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Fiat will get Mazda MX-5 platform

Change of plan: A 2012 agreement between Fiat Chrysler and Mazda was to produce an MX-5-based Alfa Romeo, but now it looks like the Japanese roadster will provide the underpinnings for a new Fiat sportscar.

Alfa Romeo boss confirms Mazda MX-5 based Fiat sportscar on the way

Fiat logo23 Dec 2014

ALFA Romeo's boss has confirmed that the mooted Mazda MX-5-based sportscar would not form the basis of a new Alfa Spider, but would instead share underpinnings with a new as-yet unnamed Fiat model.

In an interview with British motoring magazine Car, Alfa Romeo chief executive officer Harald Wester confirmed a forthcoming Alfa-badged sportscar will not share its underpinnings with Mazda's MX-5, but the Japanese platform was more likely to find its way under a Fiat branded 'specialty' vehicle instead.

Rather than borrowing technology from the Japanese/Italian collaboration, Mr Wester said a new Alfa would evolve from project Giorgio - the company's codename for future rear- and all-wheel drive architecture, with production remaining in-house.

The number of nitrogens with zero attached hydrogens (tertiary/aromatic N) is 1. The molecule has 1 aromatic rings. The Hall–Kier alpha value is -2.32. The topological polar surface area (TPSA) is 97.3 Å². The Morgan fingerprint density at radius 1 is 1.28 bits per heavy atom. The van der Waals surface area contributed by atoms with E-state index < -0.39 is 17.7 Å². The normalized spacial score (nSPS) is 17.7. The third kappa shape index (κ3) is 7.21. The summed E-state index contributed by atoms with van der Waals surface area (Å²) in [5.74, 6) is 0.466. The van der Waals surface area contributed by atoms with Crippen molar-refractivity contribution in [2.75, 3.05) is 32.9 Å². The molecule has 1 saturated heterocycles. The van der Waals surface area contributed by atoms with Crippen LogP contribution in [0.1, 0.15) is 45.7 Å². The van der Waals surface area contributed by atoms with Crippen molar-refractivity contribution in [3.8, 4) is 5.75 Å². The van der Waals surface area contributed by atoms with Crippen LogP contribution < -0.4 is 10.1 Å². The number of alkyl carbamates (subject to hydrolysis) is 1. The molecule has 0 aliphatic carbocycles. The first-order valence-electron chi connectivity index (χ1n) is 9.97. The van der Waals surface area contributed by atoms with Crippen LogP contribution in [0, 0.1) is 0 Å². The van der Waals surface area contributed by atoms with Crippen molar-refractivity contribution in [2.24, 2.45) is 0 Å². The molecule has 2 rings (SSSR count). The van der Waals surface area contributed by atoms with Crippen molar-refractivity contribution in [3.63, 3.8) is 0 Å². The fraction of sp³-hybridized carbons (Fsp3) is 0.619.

“As far as the Spider goes, the final version is of course no longer the two-seater FCA [Fiat Chrysler Automobiles] co-developed with Mazda, but a derivative of project Giorgio,” he said.

But Mr Wester said the model sharing agreement, which was signed in 2012 with a view to producing a joint Mazda-Alfa sportscar by 2015, is not over.

“The Far East import will probably find a new home with Fiat-Abarth,” he said.

This confirms GoAuto’s report in May that Fiat looks set to gain the MX-5 underpinnings originally earmarked by Alfa-Romeo.

Our report came after FCA outlined its five-year plan, which indicated a ‘specialty’ model would be launched by Fiat by the end of 2015 in the United States.

With the 2016 MX-5 arriving in the US early next year, Fiat’s version could launch by the end of 2015 or 2016.

Under the agreement, both cars will be built at Mazda’s Hiroshima plant with the Fiat using an FCA-sourced powerplant and its own styling.

The FCA plan also explained that all Alfa Romeo models were to be built in Italy, further adding weight to the theory that it will be the Fiat sister brand that rides on an MX-5 basis.

FCA chief executive officer Sergio Marchionne also hinted that the sportscar may not wear Alfa badges at this year’s Geneva motor show.

Whether the car will don the Abarth badge of Fiat’s performance sub-brand or if it will revive the Barchetta nameplate is yet to be confirmed.

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